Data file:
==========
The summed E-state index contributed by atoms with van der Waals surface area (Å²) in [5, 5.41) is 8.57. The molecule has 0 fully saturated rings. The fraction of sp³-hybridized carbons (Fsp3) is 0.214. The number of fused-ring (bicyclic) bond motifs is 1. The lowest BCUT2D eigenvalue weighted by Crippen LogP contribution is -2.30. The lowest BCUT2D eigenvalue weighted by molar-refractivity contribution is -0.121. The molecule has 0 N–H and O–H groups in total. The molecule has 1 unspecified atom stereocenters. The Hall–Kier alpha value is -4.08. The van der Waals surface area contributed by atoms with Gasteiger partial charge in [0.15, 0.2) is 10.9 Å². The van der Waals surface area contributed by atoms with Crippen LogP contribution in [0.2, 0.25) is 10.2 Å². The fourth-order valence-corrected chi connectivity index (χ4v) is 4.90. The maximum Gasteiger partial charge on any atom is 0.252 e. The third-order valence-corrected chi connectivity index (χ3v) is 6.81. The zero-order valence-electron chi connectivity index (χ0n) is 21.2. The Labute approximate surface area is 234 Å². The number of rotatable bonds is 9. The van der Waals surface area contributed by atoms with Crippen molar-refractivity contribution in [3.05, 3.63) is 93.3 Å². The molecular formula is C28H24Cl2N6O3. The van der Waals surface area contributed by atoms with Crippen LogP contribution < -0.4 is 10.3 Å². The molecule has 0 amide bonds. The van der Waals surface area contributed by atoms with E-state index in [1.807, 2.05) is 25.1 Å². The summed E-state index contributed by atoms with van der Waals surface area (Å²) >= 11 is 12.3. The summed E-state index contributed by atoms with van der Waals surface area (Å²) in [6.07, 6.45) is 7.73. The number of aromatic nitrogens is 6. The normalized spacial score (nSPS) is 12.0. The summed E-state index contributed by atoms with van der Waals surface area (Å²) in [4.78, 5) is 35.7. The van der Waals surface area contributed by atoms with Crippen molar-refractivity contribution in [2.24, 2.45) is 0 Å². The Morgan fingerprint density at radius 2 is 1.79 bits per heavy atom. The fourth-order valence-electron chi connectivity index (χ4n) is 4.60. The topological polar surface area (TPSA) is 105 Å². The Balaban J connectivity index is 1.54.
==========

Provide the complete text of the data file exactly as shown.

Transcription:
The summed E-state index contributed by atoms with van der Waals surface area (Å²) in [5, 5.41) is 8.57. The molecule has 0 fully saturated rings. The fraction of sp³-hybridized carbons (Fsp3) is 0.214. The number of fused-ring (bicyclic) bond motifs is 1. The lowest BCUT2D eigenvalue weighted by Crippen LogP contribution is -2.30. The lowest BCUT2D eigenvalue weighted by molar-refractivity contribution is -0.121. The molecule has 0 N–H and O–H groups in total. The molecule has 1 unspecified atom stereocenters. The Hall–Kier alpha value is -4.08. The van der Waals surface area contributed by atoms with Gasteiger partial charge in [0.15, 0.2) is 10.9 Å². The van der Waals surface area contributed by atoms with Crippen LogP contribution in [0.2, 0.25) is 10.2 Å². The fourth-order valence-corrected chi connectivity index (χ4v) is 4.90. The maximum Gasteiger partial charge on any atom is 0.252 e. The third-order valence-corrected chi connectivity index (χ3v) is 6.81. The zero-order valence-electron chi connectivity index (χ0n) is 21.2. The Labute approximate surface area is 234 Å². The number of rotatable bonds is 9. The van der Waals surface area contributed by atoms with Crippen molar-refractivity contribution in [3.05, 3.63) is 93.3 Å². The molecular formula is C28H24Cl2N6O3. The van der Waals surface area contributed by atoms with Crippen LogP contribution < -0.4 is 10.3 Å². The molecule has 0 amide bonds. The van der Waals surface area contributed by atoms with E-state index in [1.807, 2.05) is 25.1 Å². The summed E-state index contributed by atoms with van der Waals surface area (Å²) >= 11 is 12.3. The summed E-state index contributed by atoms with van der Waals surface area (Å²) in [6.07, 6.45) is 7.73. The number of aromatic nitrogens is 6. The normalized spacial score (nSPS) is 12.0. The summed E-state index contributed by atoms with van der Waals surface area (Å²) in [4.78, 5) is 35.7. The van der Waals surface area contributed by atoms with Crippen molar-refractivity contribution in [2.24, 2.45) is 0 Å². The Morgan fingerprint density at radius 2 is 1.79 bits per heavy atom. The fourth-order valence-electron chi connectivity index (χ4n) is 4.60. The topological polar surface area (TPSA) is 105 Å². The Balaban J connectivity index is 1.54.